Nouns are a diverse group of words, and they are very common in English. Nouns are a category of words defining things—the name of people (Dr. Sanders, lawyers), places (Kansas, factory, home), things (scissors, sheet music, book), or ideas (love, truth, beauty, intelligence).
English has both regular and irregular plural nouns. Regular plurals follow this rule (and other similar rules), but irregular plurals are, well, not regular and don’t follow a “standard” rule.
Let’s start with regular plurals: regular plural nouns use established patterns to indicate there is more than one of a thing. As was mentioned earlier, we add the plural suffix –s or –es to most words (cats, zebras, classes, foxes, heroes). Remember that when words have a foreign origin (e.g.,Latin, Greek, Spanish), we just add the plural suffix –s (tacos, avocados, maestros).
When a word ends in y and there is a consonant before y, we change the y to i and add –es. Thus sky becomes skies. However, if the y follows another vowel, you simply add an –s. (donkeys, alloys). When a word ends in –f or –fe, we change the f to v and add –es (calves, leaves). However, if there are two terminal fs or if you still pronounce the f in the plural, you simply add an –s (cliffs, chiefs).
Irregular plurals, unlike regular plurals, don’t necessarily follow any particular pattern—instead, they follow a lot of different patterns. Because of this, irregular plurals require a lot of memorization. If you’re ever in doubt, the dictionary is there for you.
The first kind of irregular plural we’ll talk about is the no-change or base plural. In these words, the singular noun has the exact same form as the plural (sheep, fish, deer, moose). Most no-change plurals are types of animals. The next type of irregular is the mid-word vowel change. This includes words like tooth, man, and mouse, which become teeth, men, and mice.
We also have the plural –en. In these words –en is used as the plural ending instead of –s or -es.
- child → children
- ox → oxen
- brother → brethren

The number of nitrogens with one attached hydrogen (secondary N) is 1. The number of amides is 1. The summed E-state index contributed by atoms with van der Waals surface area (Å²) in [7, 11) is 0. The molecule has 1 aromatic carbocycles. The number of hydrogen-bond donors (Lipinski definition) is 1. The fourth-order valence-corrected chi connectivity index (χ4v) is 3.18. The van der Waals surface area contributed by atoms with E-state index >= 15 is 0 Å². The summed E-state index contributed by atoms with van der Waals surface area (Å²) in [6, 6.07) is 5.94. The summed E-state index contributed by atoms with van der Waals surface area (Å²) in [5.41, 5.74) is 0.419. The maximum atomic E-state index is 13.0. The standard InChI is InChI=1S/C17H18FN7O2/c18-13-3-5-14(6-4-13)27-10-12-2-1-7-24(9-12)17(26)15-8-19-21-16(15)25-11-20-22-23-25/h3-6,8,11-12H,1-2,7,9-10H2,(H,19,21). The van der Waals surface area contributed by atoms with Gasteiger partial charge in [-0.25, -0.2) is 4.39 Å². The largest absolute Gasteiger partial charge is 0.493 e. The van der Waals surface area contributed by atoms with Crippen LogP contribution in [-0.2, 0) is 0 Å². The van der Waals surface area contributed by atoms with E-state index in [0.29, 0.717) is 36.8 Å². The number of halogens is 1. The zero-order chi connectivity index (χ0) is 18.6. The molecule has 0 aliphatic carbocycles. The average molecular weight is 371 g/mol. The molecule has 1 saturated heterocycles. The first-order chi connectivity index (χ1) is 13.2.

- sister → sistren
The last category of irregular plurals is borrowed words. These words are native to other languages (e.g., Latin, Greek) and have retained the pluralization rules from their original tongue.
|Singular –us; Plural –i||cactus → cacti||fungus → fungi||syllabus → syllabi|
|Singular –a; Plural –ae||formula → formulae||vertebra → vertebrae||larva → larvae|
|Singular –ix, –ex; Plural –ices, –es||appendix → appendices||matrix → matrices||index → indices|
|Singular –on, –um; Plural –a||bacterium → bacteria||criterion → criteria||medium → media|
|Singular –is; Plural –es||thesis → theses||analysis → analyses||crisis → crises|
The rules presented in the table above are almost always followed, but as a borrowed word becomes more popular in its usage, it can be adopted into regular pluralization. For example, formulas and appendixes are accepted words in formal situation. Additionally, in informal speech, cactuses and funguses are acceptable.
There are a lot of ways to categorize nouns: concrete vs. abstract nouns, common vs. proper nouns, count vs. non-count nouns, and compound vs. non-compound nouns. Let’s take a look at each of these kinds of categorization and see exactly what they each mean.
Concrete vs. Abstract Nouns
Concrete nouns are things you can hold, see, or otherwise sense, like book, light, or warmth.
Abstract nouns, on the other hand, are (as you might expect) abstract concepts, like time and love.
- concrete noun: rock
- abstract noun: justice
Common vs. Proper Nouns
Common nouns are generic words, like tissue or watch. They are lower-cased (unless they begin a sentence). A proper noun, on the other hand, is the name of a specific thing, like the brand name Kleenex or Rolex. Proper nouns are always capitalized.
- common noun: name
- proper noun: Ester
Note: This rule also applies to adjectives that are based on proper nouns: